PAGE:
Rating: 4.5 / 5
Alice Love has just woken up after hitting her head during a spin class, and can’t understand her life. Her husband, Nick, hasn’t called to check up on her, people keep reminding her of her upcoming 40th birthday (although she swears she’s not even 30), and supposedly the names Madison, Tom, and Olivia are supposed to mean something to her, but she’s drawing a blank. That’s when her sister Elizabeth informs her that yes, she really is about to turn 40 (not 30), she is in the middle of divorcing Nick, and Madison, Tom, and Olivia are actually her children.
I absolutely loved What Alice Forgot. While it reads like an easy beach/ summer book, it is incredibly thought-provoking. When Alice woke up from her head injury, she has forgotten the past 10 years of her life, which includes the birth of her children, the tragic events involving her best friend, the demise of her relationship with Nick, and her struggling relationship with her older sister, Elizabeth. Slowly, she must piece together the events which have led to relationship with each person in her life.
Alice is an enjoyable and likable character. Right off the bat readers know that pre-accident Alice and post-accident Alice are vastly different, but figuring out who is she was is a journey for both Alice and the reader. Her thought process after the accident reminded me a lot like that of an innocent child; it seems that with her accident, she has forgotten the subtle nuances and complexities of adult relationships. For example, she constantly wonders why her and Nick are separated, and what led up to that decision. Every argument with Nick she remembers or is reminded of, she questions whether or not it was petty and trite, and worth ending a relationship over. And I loved how she wonders and doubts her own actions, decisions. Her accident brings clarity, and she can’t believe some of the things she used to argue over or the way she treated people.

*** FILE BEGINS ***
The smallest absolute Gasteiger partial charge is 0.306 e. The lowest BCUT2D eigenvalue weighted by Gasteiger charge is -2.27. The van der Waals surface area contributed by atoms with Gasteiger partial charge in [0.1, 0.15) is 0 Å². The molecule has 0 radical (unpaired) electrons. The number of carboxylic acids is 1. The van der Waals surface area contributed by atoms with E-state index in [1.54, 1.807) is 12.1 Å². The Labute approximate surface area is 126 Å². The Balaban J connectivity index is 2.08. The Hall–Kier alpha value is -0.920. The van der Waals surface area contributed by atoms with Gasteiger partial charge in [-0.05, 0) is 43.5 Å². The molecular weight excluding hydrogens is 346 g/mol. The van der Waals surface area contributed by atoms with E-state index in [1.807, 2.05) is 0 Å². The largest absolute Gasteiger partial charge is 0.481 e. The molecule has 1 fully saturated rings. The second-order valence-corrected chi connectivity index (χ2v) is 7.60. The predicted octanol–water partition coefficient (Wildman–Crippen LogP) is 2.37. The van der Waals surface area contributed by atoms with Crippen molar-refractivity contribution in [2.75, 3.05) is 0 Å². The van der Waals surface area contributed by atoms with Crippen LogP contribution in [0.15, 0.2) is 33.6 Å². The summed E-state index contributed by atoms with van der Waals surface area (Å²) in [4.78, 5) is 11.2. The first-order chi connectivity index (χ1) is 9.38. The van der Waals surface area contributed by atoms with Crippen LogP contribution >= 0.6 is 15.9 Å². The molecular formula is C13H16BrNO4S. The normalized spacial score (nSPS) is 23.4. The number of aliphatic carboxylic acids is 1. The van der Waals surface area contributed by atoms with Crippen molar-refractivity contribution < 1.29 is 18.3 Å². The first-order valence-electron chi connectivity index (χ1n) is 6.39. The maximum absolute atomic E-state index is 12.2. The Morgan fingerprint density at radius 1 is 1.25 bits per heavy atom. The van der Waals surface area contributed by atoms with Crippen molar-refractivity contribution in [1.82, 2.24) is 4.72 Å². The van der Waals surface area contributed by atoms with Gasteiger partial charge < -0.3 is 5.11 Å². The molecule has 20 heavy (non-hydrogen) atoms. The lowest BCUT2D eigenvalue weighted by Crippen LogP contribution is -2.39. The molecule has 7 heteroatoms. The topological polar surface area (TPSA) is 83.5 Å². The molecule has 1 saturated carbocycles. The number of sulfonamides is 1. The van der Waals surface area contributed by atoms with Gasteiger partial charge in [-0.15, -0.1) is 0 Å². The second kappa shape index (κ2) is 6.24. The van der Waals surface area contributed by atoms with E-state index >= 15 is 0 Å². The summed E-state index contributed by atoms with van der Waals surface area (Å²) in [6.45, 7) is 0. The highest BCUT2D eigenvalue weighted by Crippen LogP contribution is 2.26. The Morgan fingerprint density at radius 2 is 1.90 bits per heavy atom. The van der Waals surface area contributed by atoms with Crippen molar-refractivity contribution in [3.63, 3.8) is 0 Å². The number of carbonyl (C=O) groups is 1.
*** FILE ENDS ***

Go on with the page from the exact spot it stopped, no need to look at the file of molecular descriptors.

Alice’s temporary amnesia is a way for her to hit the reset button on her life. She gets a second chance at her relationships, and gets the opportunity to make better choices, and ultimately improve her life.
I can’t say enough good things about What Alice Forgot. It was fun, captivating, and engaging. I found myself rooting for Alice, and although I wanted her to remember, I was also rooting for her to change for the better. Moriarity’s look at relationships, how they are cultivated and change over time is interesting, resonated with me, and hopefully will resonate with readers as well. After reading this book and loving it, I can’t wait to read Moriarity’s other works.